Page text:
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Chikungunya is a virus spread by an infected mosquito. Most people recover. Some may have severe or lasting symptoms.
Chikungunya virus causes the infection. It is passed to people from the bite of an infected mosquito. It cannot be passed from one person to another.
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The risk of getting the virus is highest in areas where outbreaks have happened, such as:
In 2014, chikungunya occurred in Florida, Puerto Rico, and the US Virgin Islands.
Symptoms begin 3 to 7 days after infection and may include:
The doctor will ask about your symptoms, health, and travel history. A physical exam will be done.
Blood tests may be done. They will look for the virus and antibodies. Antibodies are substances the body creates when infected. Other blood tests may be done to look for problems.
The goal is to treat the symptoms. Hospital care may be needed if symptoms are severe. Treatment options are:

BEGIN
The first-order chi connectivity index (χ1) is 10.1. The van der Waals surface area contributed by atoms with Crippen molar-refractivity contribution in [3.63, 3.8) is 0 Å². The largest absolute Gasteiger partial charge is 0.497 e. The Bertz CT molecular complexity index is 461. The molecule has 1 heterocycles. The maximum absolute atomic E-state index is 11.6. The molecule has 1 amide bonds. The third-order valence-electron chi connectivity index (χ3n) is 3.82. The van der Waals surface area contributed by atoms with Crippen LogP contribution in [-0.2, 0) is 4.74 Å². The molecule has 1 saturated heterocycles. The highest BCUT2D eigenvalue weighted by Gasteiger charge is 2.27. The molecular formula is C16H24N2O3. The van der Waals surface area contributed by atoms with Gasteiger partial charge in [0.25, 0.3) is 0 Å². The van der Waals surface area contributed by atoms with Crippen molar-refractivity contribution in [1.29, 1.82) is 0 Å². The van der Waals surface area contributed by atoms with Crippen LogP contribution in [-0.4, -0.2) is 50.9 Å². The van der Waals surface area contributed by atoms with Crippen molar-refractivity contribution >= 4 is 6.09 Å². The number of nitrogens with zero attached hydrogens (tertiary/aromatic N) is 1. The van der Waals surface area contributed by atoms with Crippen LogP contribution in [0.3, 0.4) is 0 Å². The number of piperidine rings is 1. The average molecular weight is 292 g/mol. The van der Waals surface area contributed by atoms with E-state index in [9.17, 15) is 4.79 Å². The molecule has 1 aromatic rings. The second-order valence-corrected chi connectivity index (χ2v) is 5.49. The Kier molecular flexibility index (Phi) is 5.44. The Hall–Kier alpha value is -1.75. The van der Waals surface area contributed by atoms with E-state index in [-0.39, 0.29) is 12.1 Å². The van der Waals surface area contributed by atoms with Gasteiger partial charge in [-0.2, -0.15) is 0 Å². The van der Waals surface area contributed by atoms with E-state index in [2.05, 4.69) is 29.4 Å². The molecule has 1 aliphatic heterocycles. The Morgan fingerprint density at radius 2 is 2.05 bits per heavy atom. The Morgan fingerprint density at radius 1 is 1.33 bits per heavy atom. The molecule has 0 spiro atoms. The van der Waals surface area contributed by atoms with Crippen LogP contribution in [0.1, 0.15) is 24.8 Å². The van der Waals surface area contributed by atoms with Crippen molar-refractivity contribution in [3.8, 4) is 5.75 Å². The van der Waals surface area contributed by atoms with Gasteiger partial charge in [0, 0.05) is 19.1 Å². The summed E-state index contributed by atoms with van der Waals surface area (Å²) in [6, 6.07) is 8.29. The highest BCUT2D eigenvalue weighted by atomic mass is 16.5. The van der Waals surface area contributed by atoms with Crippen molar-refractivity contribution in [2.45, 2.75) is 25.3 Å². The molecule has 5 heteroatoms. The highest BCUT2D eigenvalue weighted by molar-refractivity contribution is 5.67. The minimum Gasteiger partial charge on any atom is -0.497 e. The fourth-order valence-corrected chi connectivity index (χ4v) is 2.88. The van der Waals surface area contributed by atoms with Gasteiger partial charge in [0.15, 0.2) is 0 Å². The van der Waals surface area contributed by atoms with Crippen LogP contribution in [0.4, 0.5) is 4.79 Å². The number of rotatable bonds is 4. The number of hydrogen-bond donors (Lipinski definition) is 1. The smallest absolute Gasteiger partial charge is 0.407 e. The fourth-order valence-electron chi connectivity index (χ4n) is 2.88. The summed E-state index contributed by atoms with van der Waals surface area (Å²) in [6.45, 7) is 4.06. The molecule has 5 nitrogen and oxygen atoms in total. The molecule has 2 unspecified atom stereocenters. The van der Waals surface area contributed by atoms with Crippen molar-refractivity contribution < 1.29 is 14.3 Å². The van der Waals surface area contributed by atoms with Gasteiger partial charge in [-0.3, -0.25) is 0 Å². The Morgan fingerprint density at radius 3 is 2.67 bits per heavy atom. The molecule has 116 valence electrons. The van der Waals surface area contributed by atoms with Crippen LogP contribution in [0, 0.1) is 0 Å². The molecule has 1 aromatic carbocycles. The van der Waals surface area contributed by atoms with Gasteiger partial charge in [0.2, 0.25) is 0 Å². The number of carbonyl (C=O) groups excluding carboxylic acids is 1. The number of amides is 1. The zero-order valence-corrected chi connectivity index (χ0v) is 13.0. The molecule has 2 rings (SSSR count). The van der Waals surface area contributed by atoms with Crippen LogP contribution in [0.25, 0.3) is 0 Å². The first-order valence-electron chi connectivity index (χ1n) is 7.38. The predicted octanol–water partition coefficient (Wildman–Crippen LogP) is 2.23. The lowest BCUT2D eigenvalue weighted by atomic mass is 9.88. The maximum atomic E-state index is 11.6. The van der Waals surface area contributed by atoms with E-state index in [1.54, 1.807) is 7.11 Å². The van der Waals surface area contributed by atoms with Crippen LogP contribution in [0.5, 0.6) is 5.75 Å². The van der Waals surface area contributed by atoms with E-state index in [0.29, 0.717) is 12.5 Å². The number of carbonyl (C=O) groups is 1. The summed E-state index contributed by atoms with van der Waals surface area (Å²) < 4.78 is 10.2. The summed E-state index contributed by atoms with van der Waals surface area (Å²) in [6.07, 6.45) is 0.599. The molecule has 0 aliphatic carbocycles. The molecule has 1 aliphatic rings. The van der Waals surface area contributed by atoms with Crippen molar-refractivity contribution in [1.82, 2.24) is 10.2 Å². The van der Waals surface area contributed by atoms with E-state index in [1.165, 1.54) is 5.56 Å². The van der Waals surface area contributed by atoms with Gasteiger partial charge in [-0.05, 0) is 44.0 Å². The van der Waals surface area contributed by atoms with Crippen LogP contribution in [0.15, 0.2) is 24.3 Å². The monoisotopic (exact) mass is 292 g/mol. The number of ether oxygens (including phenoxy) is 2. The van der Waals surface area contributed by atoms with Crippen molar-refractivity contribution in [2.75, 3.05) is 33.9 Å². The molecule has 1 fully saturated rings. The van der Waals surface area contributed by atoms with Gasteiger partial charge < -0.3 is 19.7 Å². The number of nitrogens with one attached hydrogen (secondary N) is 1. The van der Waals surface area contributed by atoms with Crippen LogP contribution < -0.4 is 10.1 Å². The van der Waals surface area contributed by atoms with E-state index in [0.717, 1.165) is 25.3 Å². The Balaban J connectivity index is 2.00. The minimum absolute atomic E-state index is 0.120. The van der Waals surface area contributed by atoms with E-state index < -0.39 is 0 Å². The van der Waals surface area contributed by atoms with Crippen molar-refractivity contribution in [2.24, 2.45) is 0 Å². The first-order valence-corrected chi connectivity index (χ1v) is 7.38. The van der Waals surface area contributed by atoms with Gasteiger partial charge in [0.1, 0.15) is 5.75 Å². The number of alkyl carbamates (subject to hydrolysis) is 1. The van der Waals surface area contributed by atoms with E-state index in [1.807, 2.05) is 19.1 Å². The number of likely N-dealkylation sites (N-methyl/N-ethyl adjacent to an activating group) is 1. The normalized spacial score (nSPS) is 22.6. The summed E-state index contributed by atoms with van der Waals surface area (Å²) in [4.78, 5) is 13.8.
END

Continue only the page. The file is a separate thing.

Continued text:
The risk of a chikungunya infection may be lowered by:
Centers for Disease Control and Prevention
World Health Organization
International Center for Infectious Diseases
Chikungunya. Centers for Disease Control and Prevention website. Available at: https://www.cdc.gov/chikungunya/pdfs/CHIKV_FACTSHEET_CDC_Generalpublic(09-17-2014).pdf. Accessed March 30, 2021.
Chikungunya fever (CHIK). Florida Health website. Available at: http://www.floridahealth.gov/diseases-and-conditions/chikungunya/index.html. Accessed March 30, 2021.
Chikungunya fever. EBSCO DynaMed website. Available at: https://www.dynamed.com/condition/chikungunya-fever . Accessed March 30, 2021.
Chikungunya. World Health Organization website. Available at: http://www.who.int/mediacentre/factsheets/fs327/en. Accessed March 30, 2021.
Vairo F, Haider N, et al. Chikungunya: epidemiology, pathogenesis, clinical features, management, and prevention. Infect Dis Clin North Am. 2019;33(4):1003-1025.
Last reviewed December 2020 by EBSCO Medical Review Board David L. Horn, MD, FACP Last Updated: 3/30/2021